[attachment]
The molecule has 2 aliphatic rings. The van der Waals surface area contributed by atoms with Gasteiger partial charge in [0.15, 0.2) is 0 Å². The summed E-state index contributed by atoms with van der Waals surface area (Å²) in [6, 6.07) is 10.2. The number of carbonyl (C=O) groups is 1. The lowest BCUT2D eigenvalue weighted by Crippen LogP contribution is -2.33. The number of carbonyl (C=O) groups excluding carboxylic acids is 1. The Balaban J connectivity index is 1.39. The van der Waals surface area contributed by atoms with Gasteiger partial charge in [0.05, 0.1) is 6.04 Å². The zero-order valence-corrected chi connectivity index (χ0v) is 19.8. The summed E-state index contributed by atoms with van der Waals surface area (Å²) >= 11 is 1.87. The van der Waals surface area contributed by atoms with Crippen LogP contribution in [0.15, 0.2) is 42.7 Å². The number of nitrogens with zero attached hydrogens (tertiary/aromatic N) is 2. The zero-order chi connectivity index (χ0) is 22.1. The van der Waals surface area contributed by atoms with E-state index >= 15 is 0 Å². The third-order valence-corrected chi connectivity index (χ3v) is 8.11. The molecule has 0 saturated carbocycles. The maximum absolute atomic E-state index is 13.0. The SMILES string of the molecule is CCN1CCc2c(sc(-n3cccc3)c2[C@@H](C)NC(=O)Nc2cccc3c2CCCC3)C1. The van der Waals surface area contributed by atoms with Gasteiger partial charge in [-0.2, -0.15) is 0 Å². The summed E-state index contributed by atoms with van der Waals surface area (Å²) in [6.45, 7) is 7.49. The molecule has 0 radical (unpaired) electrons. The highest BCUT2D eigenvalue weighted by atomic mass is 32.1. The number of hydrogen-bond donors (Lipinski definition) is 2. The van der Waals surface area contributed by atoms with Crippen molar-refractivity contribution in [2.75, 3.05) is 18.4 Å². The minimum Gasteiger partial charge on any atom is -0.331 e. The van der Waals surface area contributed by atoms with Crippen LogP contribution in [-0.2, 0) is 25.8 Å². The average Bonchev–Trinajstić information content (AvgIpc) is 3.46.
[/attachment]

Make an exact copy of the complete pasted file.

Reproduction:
The molecule has 2 aliphatic rings. The van der Waals surface area contributed by atoms with Gasteiger partial charge in [0.15, 0.2) is 0 Å². The summed E-state index contributed by atoms with van der Waals surface area (Å²) in [6, 6.07) is 10.2. The number of carbonyl (C=O) groups is 1. The lowest BCUT2D eigenvalue weighted by Crippen LogP contribution is -2.33. The number of carbonyl (C=O) groups excluding carboxylic acids is 1. The Balaban J connectivity index is 1.39. The van der Waals surface area contributed by atoms with Gasteiger partial charge in [0.05, 0.1) is 6.04 Å². The zero-order valence-corrected chi connectivity index (χ0v) is 19.8. The summed E-state index contributed by atoms with van der Waals surface area (Å²) >= 11 is 1.87. The van der Waals surface area contributed by atoms with Crippen LogP contribution in [0.15, 0.2) is 42.7 Å². The number of nitrogens with zero attached hydrogens (tertiary/aromatic N) is 2. The zero-order chi connectivity index (χ0) is 22.1. The van der Waals surface area contributed by atoms with E-state index >= 15 is 0 Å². The third-order valence-corrected chi connectivity index (χ3v) is 8.11. The molecule has 0 saturated carbocycles. The maximum absolute atomic E-state index is 13.0. The SMILES string of the molecule is CCN1CCc2c(sc(-n3cccc3)c2[C@@H](C)NC(=O)Nc2cccc3c2CCCC3)C1. The van der Waals surface area contributed by atoms with Gasteiger partial charge in [-0.2, -0.15) is 0 Å². The summed E-state index contributed by atoms with van der Waals surface area (Å²) in [6.45, 7) is 7.49. The molecule has 0 radical (unpaired) electrons. The highest BCUT2D eigenvalue weighted by atomic mass is 32.1. The number of hydrogen-bond donors (Lipinski definition) is 2. The van der Waals surface area contributed by atoms with Crippen molar-refractivity contribution in [2.75, 3.05) is 18.4 Å². The minimum Gasteiger partial charge on any atom is -0.331 e. The van der Waals surface area contributed by atoms with Crippen LogP contribution in [-0.2, 0) is 25.8 Å². The average Bonchev–Trinajstić information content (AvgIpc) is 3.46.